There is a web server somewhere (10.0.1.18), but we have forgotten a port number. Can you GET something from it?

ssh:team@194.190.143.247 pass:volgactf123

Once logged on the server, you have access to the machine at 10.0.1.18. However, most commands are unavailable. After excuting ash via /bin/busybox (thanks to Tom Chothia, an other member of our team), I was able to see what every other team was doing with ps, namely running a nmap on that machine via /lib64/ld-linux-x86-64.so.2:

Nmap

Damn, port 54321, I could have tried it! Anyway, let's use SSH as a proxy to go there:

Showing the flag

strange text (350 points)

We found some text with strange symbols - can you get a flag? link

The file contains in ASCII some floating points numbers, like so (line breaks are mine):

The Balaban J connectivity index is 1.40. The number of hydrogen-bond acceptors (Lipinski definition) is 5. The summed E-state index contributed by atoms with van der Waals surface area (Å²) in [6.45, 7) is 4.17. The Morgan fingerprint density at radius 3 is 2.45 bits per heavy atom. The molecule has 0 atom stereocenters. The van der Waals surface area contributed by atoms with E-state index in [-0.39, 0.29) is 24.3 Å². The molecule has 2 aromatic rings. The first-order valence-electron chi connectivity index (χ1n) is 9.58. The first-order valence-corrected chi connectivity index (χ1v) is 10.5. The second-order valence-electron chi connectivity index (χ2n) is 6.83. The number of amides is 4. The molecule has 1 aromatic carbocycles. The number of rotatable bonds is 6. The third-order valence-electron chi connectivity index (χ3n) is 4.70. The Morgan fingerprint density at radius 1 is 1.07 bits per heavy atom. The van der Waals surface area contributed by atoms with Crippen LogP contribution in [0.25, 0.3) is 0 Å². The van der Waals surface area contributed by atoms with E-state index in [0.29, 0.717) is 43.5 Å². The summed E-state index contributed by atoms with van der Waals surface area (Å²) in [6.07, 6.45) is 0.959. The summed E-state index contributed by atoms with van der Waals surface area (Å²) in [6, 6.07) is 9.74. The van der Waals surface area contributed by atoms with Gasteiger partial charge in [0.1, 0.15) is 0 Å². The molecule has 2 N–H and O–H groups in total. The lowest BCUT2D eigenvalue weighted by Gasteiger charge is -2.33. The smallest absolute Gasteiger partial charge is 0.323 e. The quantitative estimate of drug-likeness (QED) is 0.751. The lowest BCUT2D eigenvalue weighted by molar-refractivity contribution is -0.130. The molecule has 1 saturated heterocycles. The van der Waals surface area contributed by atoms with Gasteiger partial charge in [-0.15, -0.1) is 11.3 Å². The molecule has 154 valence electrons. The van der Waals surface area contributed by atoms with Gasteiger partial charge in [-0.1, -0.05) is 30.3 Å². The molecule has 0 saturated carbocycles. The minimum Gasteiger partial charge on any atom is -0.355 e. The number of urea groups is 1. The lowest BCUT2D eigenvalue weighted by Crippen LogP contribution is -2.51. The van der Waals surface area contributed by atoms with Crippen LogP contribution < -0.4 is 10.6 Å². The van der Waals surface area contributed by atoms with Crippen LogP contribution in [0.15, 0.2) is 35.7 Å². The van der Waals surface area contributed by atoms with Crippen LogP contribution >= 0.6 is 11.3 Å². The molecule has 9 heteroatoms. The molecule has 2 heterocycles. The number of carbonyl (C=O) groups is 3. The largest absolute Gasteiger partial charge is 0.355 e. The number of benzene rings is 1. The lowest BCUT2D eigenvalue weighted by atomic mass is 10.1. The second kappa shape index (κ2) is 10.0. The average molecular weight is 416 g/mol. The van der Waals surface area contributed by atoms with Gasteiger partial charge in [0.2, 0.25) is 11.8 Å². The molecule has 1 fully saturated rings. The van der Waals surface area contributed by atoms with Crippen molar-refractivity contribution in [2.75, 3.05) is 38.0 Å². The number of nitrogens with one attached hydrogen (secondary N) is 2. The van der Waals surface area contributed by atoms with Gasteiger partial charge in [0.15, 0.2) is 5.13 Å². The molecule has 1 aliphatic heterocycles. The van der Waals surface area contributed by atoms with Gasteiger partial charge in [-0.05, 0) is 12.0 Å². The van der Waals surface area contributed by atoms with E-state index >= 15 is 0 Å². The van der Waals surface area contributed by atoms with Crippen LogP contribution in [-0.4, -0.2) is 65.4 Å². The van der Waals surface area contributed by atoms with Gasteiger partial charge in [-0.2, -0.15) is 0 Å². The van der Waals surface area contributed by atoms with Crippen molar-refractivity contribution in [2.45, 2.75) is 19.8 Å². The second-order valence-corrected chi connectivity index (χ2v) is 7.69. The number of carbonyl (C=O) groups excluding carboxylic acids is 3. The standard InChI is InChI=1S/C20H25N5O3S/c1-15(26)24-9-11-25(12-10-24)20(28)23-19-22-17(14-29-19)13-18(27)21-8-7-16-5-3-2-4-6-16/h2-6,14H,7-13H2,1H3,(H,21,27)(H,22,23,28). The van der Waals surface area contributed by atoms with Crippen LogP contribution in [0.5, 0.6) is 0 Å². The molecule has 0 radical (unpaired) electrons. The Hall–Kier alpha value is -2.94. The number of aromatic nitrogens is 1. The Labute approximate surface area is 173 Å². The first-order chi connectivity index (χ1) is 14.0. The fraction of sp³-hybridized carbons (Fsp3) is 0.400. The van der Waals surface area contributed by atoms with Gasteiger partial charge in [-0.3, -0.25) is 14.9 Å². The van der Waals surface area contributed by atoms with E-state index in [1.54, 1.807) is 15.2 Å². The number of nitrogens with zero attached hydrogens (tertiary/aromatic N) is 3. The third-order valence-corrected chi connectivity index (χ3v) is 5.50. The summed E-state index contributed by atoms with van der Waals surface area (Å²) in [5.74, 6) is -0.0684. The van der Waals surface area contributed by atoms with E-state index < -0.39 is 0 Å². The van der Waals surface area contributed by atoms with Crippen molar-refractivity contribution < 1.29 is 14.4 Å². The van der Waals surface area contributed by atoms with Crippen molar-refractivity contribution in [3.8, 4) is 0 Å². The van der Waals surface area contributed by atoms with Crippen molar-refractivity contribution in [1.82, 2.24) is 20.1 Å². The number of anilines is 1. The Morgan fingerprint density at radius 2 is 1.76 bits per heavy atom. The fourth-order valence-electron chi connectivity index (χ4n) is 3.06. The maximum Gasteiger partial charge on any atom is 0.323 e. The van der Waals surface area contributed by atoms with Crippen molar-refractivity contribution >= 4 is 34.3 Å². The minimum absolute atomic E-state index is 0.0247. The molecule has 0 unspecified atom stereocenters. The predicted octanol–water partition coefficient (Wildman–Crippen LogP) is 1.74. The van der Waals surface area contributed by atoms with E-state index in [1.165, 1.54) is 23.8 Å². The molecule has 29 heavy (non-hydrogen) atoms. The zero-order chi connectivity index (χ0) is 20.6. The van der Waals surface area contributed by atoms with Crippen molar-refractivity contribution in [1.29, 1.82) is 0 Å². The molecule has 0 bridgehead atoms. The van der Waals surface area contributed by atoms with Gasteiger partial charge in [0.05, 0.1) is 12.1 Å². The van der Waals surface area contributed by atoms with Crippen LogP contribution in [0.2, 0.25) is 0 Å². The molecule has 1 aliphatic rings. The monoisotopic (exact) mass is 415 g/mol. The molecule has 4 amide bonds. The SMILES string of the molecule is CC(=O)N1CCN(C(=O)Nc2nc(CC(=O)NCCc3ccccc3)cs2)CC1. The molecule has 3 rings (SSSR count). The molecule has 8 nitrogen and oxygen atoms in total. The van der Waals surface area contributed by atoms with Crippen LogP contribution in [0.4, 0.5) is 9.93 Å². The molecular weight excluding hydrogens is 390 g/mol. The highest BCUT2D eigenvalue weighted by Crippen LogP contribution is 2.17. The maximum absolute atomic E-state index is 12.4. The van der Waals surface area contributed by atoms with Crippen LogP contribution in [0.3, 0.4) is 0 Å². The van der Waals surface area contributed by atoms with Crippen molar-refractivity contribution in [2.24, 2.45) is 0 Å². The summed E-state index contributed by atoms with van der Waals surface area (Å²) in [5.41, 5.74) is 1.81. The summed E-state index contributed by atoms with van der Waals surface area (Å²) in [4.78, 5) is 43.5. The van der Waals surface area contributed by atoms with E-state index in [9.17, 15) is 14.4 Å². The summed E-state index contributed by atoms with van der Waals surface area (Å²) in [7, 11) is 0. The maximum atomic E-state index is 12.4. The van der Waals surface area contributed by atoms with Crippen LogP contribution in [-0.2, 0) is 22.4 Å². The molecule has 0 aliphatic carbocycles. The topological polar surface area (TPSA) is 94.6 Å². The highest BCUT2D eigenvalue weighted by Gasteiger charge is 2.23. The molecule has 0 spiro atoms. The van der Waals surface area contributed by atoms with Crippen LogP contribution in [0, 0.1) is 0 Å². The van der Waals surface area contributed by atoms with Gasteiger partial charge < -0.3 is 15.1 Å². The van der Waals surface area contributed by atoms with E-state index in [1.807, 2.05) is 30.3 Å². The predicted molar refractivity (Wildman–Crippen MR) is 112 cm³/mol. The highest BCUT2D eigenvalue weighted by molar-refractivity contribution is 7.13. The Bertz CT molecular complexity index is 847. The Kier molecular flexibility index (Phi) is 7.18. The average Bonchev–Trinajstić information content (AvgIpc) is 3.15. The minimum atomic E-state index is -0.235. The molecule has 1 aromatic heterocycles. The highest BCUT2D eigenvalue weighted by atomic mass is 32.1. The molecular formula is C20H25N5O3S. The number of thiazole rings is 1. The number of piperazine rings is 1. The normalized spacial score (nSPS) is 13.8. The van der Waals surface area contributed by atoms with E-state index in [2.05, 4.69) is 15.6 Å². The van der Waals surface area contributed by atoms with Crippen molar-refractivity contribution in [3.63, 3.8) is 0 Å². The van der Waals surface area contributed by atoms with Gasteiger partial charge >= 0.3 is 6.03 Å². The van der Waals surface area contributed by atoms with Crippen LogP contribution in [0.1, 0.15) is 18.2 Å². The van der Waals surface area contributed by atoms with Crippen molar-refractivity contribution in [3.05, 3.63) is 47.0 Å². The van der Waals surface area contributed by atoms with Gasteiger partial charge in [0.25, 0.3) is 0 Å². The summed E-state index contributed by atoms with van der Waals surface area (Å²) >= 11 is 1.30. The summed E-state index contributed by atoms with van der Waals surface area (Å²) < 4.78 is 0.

[…] 0.09.491787910461426,0.3002592921257019, 0.09.47504711151123,0.30399078130722046, […]

It appears that these are a succession of coordinates, with a 2-digits key (09 in the example above) inserted in the first coordinate.

If we plot these coordinates when the key is 09, we see this:

Part 09

Looks like a }, doesn't it?

Next, we put all the parts together, and plot them:

Part 09

After some tries (see that F after the !?), we found the valid flag: {!F0rG0tMYUV}.

Conclusion

That was a fun CTF to play with! Our team, A Finite Number Of Monkeys, scored 3250 points which granted us the 20th rank (over 251 teams having scored at least one flag).

Out of them, I solved challenges for 2150 points, and the one team happening to have scored 2150 points at the end of the challenge was ranked 48. Not bad!

You can download all my exploits for this challenge, and don't forget to ping me if you find some use for them in the future.

This article and its images are released under the CC BY-SA licence.

Short URL: http://r.rogdham.net/25.